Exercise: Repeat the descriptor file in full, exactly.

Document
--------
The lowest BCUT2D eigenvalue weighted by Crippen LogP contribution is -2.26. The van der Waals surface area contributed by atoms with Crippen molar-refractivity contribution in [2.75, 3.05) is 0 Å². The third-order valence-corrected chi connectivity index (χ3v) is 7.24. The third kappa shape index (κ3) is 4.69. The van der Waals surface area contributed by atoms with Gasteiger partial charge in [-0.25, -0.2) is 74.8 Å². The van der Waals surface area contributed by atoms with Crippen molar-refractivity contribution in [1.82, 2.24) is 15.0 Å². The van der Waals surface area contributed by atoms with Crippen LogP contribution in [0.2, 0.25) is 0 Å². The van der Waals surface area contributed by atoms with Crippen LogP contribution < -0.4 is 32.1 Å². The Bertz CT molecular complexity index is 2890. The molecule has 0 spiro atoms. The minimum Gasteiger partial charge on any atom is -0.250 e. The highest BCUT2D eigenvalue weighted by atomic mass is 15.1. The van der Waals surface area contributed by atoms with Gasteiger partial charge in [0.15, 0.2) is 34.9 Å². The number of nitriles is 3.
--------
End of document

The lowest BCUT2D eigenvalue weighted by Crippen LogP contribution is -2.26. The van der Waals surface area contributed by atoms with Crippen molar-refractivity contribution in [2.75, 3.05) is 0 Å². The third-order valence-corrected chi connectivity index (χ3v) is 7.24. The third kappa shape index (κ3) is 4.69. The van der Waals surface area contributed by atoms with Gasteiger partial charge in [-0.25, -0.2) is 74.8 Å². The van der Waals surface area contributed by atoms with Crippen molar-refractivity contribution in [1.82, 2.24) is 15.0 Å². The van der Waals surface area contributed by atoms with Crippen LogP contribution in [0.2, 0.25) is 0 Å². The van der Waals surface area contributed by atoms with Crippen LogP contribution < -0.4 is 32.1 Å². The Bertz CT molecular complexity index is 2890. The molecule has 0 spiro atoms. The minimum Gasteiger partial charge on any atom is -0.250 e. The highest BCUT2D eigenvalue weighted by atomic mass is 15.1. The van der Waals surface area contributed by atoms with Gasteiger partial charge in [0.15, 0.2) is 34.9 Å². The number of nitriles is 3.